Infographic: China’s proptech space and 3 key takeaways

3 min read

Editor’s note: This article is part of our JLL proptech series, produced in cooperation with JLL, a leading professional services firm that specializes in real estate and investment management. We believe in transparency in our publishing and monetization model. Read more here.

What should we expect from the property technology (proptech) space in China? Is it growing as much as we expect? What are some of the innovative technologies coming out of this large traditional industry?

These are some of the questions we have asked throughout our deep dive into the proptech space. We’ve looked at the Internet of Things (IoT), exploring how it helps to reveal the inner workings of a building’s brain. We also examined the ways blockchain can help the real-estate industry, making for smoother, faster, and simpler transactions, as well as bigger picture look at the overall impact of technology on the whole space.

One important question remains: How much do we know about the players in the space that are actively working to change things?

The infographic above reflects the outcome of our research. In it, we present the names of the notable startups and companies across almost a dozen categories who are working to bring innovation to the proptech space.

The three key takeaways:

1. Innovation in the proptech space is multi-dimensional and complex.

Part of doing due diligence in the proptech space is understanding who are the players and where are they focusing their effort. Change in such an industry often requires the involvement of many stakeholders, such as corporates, governmental organizations, retailers, and consumers, taking a significant amount of time.

“Buyer behavior is often unpredictable and establishing immediate ROI is a key challenge,” says Anuj Nangpal, APAC Lead JLL Spark, a global proptech venture fund. “Startups often have to stretch across industries and levels to understand who their customers’ customers are, and serve them in order to see a change in their immediate sphere of effect.”

While such networked cooperation is not unique to the proptech space, the multi-faceted nature of working in this industry means that there is a need to deeply understand not only your partners but also who your partners interact with. This is because it is a heavily regulated industry and, more often than not, the final offerings to the consumer are largely similar.

For example, building many different housing complexes all aim to solve one basic need—accommodation. However, it is worth noting that the industry is highly differentiated between countries, and networks built up in one market usually are not transferable to another.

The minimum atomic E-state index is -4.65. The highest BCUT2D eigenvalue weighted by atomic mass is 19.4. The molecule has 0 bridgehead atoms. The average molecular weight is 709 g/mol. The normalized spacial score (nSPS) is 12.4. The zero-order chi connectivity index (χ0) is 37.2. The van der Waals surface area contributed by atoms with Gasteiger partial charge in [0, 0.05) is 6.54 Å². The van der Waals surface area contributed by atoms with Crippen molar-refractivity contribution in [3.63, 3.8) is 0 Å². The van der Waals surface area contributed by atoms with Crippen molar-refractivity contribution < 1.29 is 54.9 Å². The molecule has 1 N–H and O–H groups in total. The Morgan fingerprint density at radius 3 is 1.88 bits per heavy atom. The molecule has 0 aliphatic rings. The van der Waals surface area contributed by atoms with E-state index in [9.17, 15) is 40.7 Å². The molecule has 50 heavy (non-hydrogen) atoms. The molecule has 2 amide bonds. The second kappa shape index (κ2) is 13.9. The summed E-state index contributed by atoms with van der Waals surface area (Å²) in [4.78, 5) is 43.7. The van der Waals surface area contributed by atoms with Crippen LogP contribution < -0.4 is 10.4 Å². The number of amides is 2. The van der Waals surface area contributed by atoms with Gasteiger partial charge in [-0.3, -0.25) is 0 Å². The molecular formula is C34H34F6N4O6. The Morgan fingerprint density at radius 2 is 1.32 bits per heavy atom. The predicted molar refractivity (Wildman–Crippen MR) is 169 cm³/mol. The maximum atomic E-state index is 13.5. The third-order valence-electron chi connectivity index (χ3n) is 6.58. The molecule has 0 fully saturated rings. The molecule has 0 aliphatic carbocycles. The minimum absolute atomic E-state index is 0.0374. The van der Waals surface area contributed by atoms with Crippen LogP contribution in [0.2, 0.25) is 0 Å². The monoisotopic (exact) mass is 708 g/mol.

2. Proptech in China is more than just co-working or property management.

The proptech space is very much alive and well, and solutions have been proposed from adjacent industries such as environmental technology, data insights and analysis, and integrated supply chains, both in the B2B and B2C space.

“Enterprise technology is coming of age in China,” says Nangpal. “There is ABC (AI, big data, cloud) everywhere in the consumer space, but it is steadily making its presence felt in the B2B world. This will have deep implications on how real estate is transacted, managed and consumed.”

In fact, we have charted at least 11 distinct separate technological industries working to change proptech for the better.

The beauty of the proptech industry is that much of the space is still up for interpretation. Startups, and even multinational corporations, are all trying hard to redefine what proptech will mean for the consumer in the near future, given ever-changing natural and built environments. Companies in this space will have to serve not only the end users, but also will affect long-term government planning, climate change, and even how our children learn and play.

3. Proptech still has high barriers of entry for startups.

Companies in the proptech space tend to be larger and well-financed, and it helps to be backed by still larger companies such as JLL or other property-related conglomerates. As sales and technology cycles tend to be longer side in this sector, companies need larger sums to sustain cash flow and also R&D. Expect to see more consolidation in this field in China in the near future.

“Chinese cities now represent half of the top 10 most expensive premium office rental locations worldwide. We are witnessing exponential increase in IT spending by developers and asset owners,” Nangpal says. “Foreign investors have significantly increased their allocations to China. So we have a perfect mix for consolidation and innovation in tenant experience, property & asset management, capital allocation and space optimization.”

In addition to the physical barriers that impede entry into the proptech space, we observed that incumbent and prominent players have large amounts of social capital that arguably is even more important for operating in this industry, namely trust.

Often, deals and contracts are executed solely based on a high level of trust between partners. This is especially true in the case of deals involving governments. That’s another reason why consolidation is looking more likely is because startups can tap into the social capital of larger conglomerates thereby accelerating the implementation of new technologies in the market.